50th Anniversary of C.S. Lewis’ Death
C.S. Lewis’ death occurred on November 22, 1963. I would have liked to have put in the time to make a more proper, well-thought-out panegyric, but I only just realized yesterday that today marks the 50th anniversary of the death of one of my absolutely favorite authors, and I thought it would be better to write something short and quick than to write nothing at all.
His literary legacy
I can’t remember exactly when I first read The Chronicles of Narnia, but I knew of them long before I ever read them, from a cartoon on television, I think. I remember as a child being scared by the witch and I think that was a perfectly appropriate response.
In college, while spending a couple of months studying in London, I picked up a used set of the entire series and read them one after the other. To this day, that well-worn set is probably my most prized literary possession.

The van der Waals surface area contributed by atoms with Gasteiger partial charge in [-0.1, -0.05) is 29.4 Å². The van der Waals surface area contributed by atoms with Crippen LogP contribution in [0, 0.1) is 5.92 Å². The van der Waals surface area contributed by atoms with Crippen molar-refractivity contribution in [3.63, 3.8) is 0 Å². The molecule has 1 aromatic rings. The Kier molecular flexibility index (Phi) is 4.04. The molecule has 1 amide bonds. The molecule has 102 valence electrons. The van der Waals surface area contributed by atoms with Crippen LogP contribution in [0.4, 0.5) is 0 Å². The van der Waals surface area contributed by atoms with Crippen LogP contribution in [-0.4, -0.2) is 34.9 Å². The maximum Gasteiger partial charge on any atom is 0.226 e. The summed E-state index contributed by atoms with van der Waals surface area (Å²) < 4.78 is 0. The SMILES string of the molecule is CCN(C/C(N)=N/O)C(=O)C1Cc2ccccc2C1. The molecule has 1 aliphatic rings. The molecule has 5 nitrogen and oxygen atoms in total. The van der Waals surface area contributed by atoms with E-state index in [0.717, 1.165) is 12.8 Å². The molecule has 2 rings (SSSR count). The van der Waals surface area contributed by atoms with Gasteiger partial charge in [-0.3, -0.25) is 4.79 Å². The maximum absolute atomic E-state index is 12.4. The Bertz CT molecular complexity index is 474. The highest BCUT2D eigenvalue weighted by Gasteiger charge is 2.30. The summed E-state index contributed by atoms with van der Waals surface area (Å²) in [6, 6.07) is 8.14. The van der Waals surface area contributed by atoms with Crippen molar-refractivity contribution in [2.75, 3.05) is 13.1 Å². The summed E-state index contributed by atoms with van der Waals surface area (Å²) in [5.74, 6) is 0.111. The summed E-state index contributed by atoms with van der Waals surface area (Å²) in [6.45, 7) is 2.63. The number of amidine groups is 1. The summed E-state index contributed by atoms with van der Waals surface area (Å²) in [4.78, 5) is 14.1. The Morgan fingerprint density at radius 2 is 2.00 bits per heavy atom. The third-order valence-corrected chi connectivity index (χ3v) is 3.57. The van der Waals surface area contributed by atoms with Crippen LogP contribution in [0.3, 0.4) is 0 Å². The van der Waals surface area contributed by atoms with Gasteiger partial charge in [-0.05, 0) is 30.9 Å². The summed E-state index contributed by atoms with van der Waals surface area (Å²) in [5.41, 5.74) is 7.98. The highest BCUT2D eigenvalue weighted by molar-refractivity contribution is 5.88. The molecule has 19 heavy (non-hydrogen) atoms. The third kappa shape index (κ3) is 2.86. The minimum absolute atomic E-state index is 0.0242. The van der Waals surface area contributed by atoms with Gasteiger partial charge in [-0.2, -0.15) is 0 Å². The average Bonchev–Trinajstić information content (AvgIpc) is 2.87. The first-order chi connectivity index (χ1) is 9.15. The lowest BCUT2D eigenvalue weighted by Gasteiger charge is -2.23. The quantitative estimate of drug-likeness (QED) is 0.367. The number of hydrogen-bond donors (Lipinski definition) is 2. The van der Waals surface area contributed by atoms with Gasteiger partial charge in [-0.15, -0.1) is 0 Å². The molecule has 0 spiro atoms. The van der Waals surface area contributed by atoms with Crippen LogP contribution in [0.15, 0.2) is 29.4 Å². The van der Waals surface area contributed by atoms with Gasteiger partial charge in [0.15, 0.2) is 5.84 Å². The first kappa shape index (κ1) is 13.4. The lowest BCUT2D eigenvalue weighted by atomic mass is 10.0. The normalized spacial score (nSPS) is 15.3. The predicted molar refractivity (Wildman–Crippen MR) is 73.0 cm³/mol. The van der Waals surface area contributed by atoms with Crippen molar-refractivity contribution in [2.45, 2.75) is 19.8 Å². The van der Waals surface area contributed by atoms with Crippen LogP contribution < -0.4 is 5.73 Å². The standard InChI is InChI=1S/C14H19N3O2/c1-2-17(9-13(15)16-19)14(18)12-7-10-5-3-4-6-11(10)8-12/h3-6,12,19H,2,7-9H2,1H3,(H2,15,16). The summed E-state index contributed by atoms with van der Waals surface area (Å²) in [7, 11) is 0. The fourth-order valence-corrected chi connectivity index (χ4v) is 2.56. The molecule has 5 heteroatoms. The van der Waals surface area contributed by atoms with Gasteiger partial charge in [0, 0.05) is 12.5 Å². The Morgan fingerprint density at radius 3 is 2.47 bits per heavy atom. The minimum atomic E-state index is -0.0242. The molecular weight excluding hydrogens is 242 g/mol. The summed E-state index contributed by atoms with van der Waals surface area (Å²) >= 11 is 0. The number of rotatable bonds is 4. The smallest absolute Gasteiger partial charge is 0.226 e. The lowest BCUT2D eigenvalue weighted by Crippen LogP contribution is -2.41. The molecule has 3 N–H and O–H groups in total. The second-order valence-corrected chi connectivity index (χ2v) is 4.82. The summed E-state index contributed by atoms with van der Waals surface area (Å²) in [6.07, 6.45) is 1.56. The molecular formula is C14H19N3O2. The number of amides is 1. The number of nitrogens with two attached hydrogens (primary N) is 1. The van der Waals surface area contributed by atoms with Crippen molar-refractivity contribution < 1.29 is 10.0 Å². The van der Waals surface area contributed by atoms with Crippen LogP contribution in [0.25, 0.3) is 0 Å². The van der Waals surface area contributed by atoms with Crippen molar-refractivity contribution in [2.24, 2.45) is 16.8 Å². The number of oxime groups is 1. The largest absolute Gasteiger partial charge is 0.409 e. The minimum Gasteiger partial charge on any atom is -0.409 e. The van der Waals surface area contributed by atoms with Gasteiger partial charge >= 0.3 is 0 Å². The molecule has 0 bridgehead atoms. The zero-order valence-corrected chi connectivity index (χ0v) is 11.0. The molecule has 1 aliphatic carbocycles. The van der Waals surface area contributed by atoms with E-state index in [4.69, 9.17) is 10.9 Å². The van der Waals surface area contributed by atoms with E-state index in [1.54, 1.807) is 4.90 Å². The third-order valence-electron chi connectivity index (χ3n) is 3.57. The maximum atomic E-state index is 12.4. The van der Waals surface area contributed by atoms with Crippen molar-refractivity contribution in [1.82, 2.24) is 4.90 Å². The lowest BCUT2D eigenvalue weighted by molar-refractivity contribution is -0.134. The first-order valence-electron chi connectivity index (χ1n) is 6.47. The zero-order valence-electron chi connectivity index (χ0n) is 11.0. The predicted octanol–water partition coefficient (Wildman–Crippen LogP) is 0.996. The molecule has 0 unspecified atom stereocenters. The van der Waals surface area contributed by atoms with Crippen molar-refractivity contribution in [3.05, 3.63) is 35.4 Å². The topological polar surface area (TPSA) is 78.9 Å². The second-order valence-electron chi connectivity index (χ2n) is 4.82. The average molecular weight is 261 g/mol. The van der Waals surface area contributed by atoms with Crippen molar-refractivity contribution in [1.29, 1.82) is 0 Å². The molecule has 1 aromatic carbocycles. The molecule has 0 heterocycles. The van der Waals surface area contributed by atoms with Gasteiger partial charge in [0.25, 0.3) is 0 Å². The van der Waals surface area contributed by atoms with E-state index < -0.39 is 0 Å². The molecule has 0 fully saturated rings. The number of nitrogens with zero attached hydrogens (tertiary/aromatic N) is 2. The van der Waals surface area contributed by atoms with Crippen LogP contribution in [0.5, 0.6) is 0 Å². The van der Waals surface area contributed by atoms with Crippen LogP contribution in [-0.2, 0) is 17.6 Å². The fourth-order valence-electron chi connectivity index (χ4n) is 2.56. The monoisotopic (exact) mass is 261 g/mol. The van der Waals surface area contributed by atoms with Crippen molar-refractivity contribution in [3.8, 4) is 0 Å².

Since that time I’ve gone on to read (in no particular order): Mere Christianity, The Abolition of Man, The Great Divorce, Screwtape Letters, Miracles, The Space Trilogy, ‘Til We Have Faces, God in the Dock, On Stories, The Pilgrim’s Regress, A Grief Observed, and The Problem of Pain. Perhaps there are more, but those are the ones I remember off the top of my head. I think it’s safe to say I’ve read more of him than any other author.
One of the things I love about reading Lewis is that each time I finish one of his books, I come away thinking it was his best. A more consistent author, I am unaware of. With Lewis you always knew what you were getting and what you were getting was good.
And so today, on this the 50th anniversary of his death, writing this short piece is the least I can do. He was one of the giant’s of literature in the 20th century and I am indebted to him in everything I write.
I have come home at last! This is my real country! I belong here. This is the land I have been looking for all my life, though I never knew it till now…Come further up, come further in!
– The Last Battle by C.S. Lewis
Further up and further in, Jack.